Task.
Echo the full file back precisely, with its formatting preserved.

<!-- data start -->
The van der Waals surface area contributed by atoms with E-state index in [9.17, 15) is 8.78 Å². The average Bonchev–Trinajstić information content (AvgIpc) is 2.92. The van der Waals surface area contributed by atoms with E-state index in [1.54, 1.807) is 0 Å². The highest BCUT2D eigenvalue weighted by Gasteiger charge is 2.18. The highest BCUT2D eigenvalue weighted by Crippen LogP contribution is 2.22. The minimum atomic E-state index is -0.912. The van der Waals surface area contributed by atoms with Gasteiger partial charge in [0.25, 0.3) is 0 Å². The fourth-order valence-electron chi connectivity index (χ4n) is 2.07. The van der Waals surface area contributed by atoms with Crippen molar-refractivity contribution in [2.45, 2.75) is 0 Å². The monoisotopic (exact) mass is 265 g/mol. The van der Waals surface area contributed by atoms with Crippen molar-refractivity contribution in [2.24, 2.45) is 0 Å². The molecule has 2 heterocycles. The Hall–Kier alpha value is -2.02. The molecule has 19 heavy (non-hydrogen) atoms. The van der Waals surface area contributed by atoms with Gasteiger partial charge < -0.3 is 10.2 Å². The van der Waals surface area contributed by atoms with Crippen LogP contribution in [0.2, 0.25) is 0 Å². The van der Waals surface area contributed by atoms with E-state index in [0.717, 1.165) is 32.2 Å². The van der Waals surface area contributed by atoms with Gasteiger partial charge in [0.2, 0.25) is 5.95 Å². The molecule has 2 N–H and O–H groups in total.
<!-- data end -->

The van der Waals surface area contributed by atoms with E-state index in [9.17, 15) is 8.78 Å². The average Bonchev–Trinajstić information content (AvgIpc) is 2.92. The van der Waals surface area contributed by atoms with E-state index in [1.54, 1.807) is 0 Å². The highest BCUT2D eigenvalue weighted by Gasteiger charge is 2.18. The highest BCUT2D eigenvalue weighted by Crippen LogP contribution is 2.22. The minimum atomic E-state index is -0.912. The van der Waals surface area contributed by atoms with Gasteiger partial charge in [0.25, 0.3) is 0 Å². The fourth-order valence-electron chi connectivity index (χ4n) is 2.07. The van der Waals surface area contributed by atoms with Crippen molar-refractivity contribution in [2.45, 2.75) is 0 Å². The monoisotopic (exact) mass is 265 g/mol. The van der Waals surface area contributed by atoms with Crippen molar-refractivity contribution in [2.24, 2.45) is 0 Å². The molecule has 2 heterocycles. The Hall–Kier alpha value is -2.02. The molecule has 19 heavy (non-hydrogen) atoms. The van der Waals surface area contributed by atoms with Gasteiger partial charge < -0.3 is 10.2 Å². The van der Waals surface area contributed by atoms with Crippen LogP contribution in [0.2, 0.25) is 0 Å². The van der Waals surface area contributed by atoms with E-state index in [0.717, 1.165) is 32.2 Å². The van der Waals surface area contributed by atoms with Gasteiger partial charge in [0.2, 0.25) is 5.95 Å². The molecule has 2 N–H and O–H groups in total.